quick-wittedness


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quick-wit·ted

(kwĭk′wĭt′ĭd)
adj.
Mentally alert and sharp; keen. See Synonyms at intelligent.

quick′-wit′ted·ly adv.
quick′-wit′ted·ness n.
ThesaurusAntonymsRelated WordsSynonymsLegend:
Noun1.quick-wittedness - intelligence as revealed by an ability to give correct responses without delayquick-wittedness - intelligence as revealed by an ability to give correct responses without delay
intelligence - the ability to comprehend; to understand and profit from experience
Translations

quick

(kwik) adjective
1. done, said, finished etc in a short time. a quick trip into town.
2. moving, or able to move, with speed. He's a very quick walker; I made a grab at the dog, but it was too quick for me.
3. doing something, able to do something, or done, without delay; prompt; lively. He is always quick to help; a quick answer; He's very quick at arithmetic.
adverb
quickly. quick-frozen food.
ˈquickly adverb
ˈquicken verb
to make or become quicker. He quickened his pace.
ˈquickness noun
ˈquicklime noun
lime which has not been mixed with water.
ˈquicksands noun plural
(an area of) loose, wet sand that sucks in anyone or anything that stands on it.
ˈquicksilver noun
mercury.
ˌquick-ˈtempered adjective
easily made angry.
ˌquick-ˈwitted adjective
thinking very quickly. a quick-witted policeman.
ˌquick-ˈwittedly adverb
ˌquick-ˈwittedness noun
References in periodicals archive ?
Reflecting US thinking, Carnegie Moscow Centre scholar Dmitry Trenin wrote shortly after the Putin invasion of Georgia in August 2008 that the West noted "Medvedev's quick-wittedness, his calm style of conducting talks, and his clear desire to show that he is the one who is the real master of Russian diplomacy There are much greater grounds for expecting that Dmitry Medvedevwill slowly but steadily concentrate powers in his own hands" - with Putin's blessings.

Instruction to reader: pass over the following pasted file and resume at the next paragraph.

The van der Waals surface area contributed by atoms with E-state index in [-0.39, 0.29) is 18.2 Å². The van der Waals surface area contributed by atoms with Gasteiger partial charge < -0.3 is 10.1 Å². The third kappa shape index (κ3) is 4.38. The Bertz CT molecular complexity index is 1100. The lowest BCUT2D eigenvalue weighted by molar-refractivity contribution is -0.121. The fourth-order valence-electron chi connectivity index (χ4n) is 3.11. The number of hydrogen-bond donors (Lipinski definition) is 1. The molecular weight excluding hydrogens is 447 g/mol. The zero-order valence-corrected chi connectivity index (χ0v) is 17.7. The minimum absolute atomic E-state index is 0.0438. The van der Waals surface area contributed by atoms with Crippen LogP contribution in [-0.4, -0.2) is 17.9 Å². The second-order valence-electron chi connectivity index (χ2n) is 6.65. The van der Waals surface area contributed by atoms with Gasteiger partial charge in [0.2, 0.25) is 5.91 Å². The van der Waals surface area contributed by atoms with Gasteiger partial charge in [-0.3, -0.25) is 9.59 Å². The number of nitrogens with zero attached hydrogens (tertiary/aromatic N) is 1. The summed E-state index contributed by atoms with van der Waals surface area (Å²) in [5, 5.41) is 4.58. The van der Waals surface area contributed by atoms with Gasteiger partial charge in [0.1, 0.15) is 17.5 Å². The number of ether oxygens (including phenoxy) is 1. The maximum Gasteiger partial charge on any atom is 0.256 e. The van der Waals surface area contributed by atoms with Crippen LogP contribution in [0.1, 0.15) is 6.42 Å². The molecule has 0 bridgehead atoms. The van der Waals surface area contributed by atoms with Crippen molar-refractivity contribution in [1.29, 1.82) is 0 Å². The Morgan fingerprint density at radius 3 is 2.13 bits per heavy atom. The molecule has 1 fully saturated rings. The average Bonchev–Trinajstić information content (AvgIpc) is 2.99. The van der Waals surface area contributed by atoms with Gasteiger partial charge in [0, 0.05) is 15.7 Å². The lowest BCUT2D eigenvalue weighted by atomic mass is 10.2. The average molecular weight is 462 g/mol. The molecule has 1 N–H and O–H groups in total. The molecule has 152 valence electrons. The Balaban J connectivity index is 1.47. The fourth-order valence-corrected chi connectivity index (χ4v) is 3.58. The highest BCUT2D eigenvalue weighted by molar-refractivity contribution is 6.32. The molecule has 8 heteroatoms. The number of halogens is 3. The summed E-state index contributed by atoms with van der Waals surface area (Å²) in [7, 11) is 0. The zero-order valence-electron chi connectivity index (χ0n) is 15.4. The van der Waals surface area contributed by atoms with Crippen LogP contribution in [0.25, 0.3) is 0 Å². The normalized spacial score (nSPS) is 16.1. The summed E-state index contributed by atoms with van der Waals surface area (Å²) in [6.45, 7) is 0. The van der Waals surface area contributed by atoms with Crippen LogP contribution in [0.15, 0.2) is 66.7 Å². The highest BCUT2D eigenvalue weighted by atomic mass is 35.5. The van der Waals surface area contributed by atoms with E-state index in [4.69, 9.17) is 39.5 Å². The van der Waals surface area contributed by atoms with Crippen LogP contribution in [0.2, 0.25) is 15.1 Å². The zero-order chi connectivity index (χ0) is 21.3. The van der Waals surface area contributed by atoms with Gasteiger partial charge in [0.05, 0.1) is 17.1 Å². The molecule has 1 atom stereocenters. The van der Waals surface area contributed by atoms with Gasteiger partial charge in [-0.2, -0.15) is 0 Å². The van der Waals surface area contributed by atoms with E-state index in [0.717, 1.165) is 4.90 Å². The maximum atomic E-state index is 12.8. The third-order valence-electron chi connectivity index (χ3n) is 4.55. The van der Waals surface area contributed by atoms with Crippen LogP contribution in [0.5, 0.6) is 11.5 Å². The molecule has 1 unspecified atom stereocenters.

Acting editor Rory Olcayto said: "Their bravery, quick-wittedness and civic pride are qualities the whole architecture profession is grateful for.
Selwyn similarly argues that "the qualities of quick-wittedness and plausible self-assurance required by the game are a fundamental part of his character, motivated as it is by self-interest and a mercenary lack of principle" (273).
Esterhammer rightly sees the specifics of the long-since neglected practice of poetic improvisation as potentially leading to much wider questions, from its connection with other forms of Romantic spontaneity (the cult of genius, the valorization of quick-wittedness in such forms as table talk and on-the-spot translation) to the meaning of the frequent appearance of the improviser in Romantic fiction, and to its intersection with identity formation in the Europe of the time (the "feminization" of improvisation, how "typically Italian" improvisation is packaged for export with appropriate national labels).
On the other hand, the Moriarty-Holmes pairing is suitably fitted to their decidedly more grounded human battle, where quick-wittedness, intelligence and earthly fitness are their only weapons in the war they wage against one another.
It was left to Stocks, who had one of his best games, to make the result safe, when he charged towards the line, only to be hauled down a yard short, but he showed his quick-wittedness, by quickly tapping the ball forward over the line, darting round the marker and getting the faintest of touches to register the game's only try.